How painful the frost of the morning, yes, how wicked is its bite
It took all day yesterday to thaw out from the previous night
Stomach growls from the painful hunger, at least I wasn’t abruptly awaken
Beaten by prowling transients left bleeding and violently shaken
Never drank alcohol or smoked crack
All I want is my childhood back”
– a stanza of “What Mourning?” by Bronson Thomas Sr.

Now, as for the remodel, the productive aftermath of the dual disasters has consisted of massive footings dug six feet into the earth – metal beams as long as a school bus delivered to the (let’s just say “odoriferous” when the wind gusts north) job site, dropped in the small but noisy backyard under the cacophony of the 101, then installed into the buildings’ structural evolution. This stage of the renovation the average guest or passerby cannot see unless he or she stands between the naked walls and on the bare cement floors; however, the new gargantuan footings and trenches filled with rebar and cement are footings big enough for a grown man to be buried in while standing up, and can be considered the most vital stage of what president Geyling calls a “long overdue” project.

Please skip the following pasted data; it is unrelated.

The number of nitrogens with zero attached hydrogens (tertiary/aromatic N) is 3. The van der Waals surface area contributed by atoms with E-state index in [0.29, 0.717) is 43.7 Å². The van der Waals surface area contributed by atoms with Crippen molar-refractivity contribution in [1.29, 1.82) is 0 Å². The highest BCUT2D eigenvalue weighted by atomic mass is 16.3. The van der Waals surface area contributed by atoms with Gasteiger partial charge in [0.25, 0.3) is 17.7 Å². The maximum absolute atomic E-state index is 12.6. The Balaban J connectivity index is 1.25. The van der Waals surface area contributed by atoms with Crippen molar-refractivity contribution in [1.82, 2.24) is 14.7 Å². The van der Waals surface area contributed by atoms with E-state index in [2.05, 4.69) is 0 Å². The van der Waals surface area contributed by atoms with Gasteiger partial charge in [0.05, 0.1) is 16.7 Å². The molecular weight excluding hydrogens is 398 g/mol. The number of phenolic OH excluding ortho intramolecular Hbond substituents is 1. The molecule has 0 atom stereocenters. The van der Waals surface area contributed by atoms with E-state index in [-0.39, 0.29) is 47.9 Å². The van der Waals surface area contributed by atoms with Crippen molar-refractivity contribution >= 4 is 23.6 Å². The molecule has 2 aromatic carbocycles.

The Santa Barbara Rescue Mission’s next graduation is on Friday, March 23, at Calvary Chapel. On Thursday, March 29, from 4:30 to 6:30 pm is their Easter Feast in the decorated dining hall at 535 East Yanonali Street in lower Santa Barbara. The phone number at the Rescue Mission is: (805) 966-1316.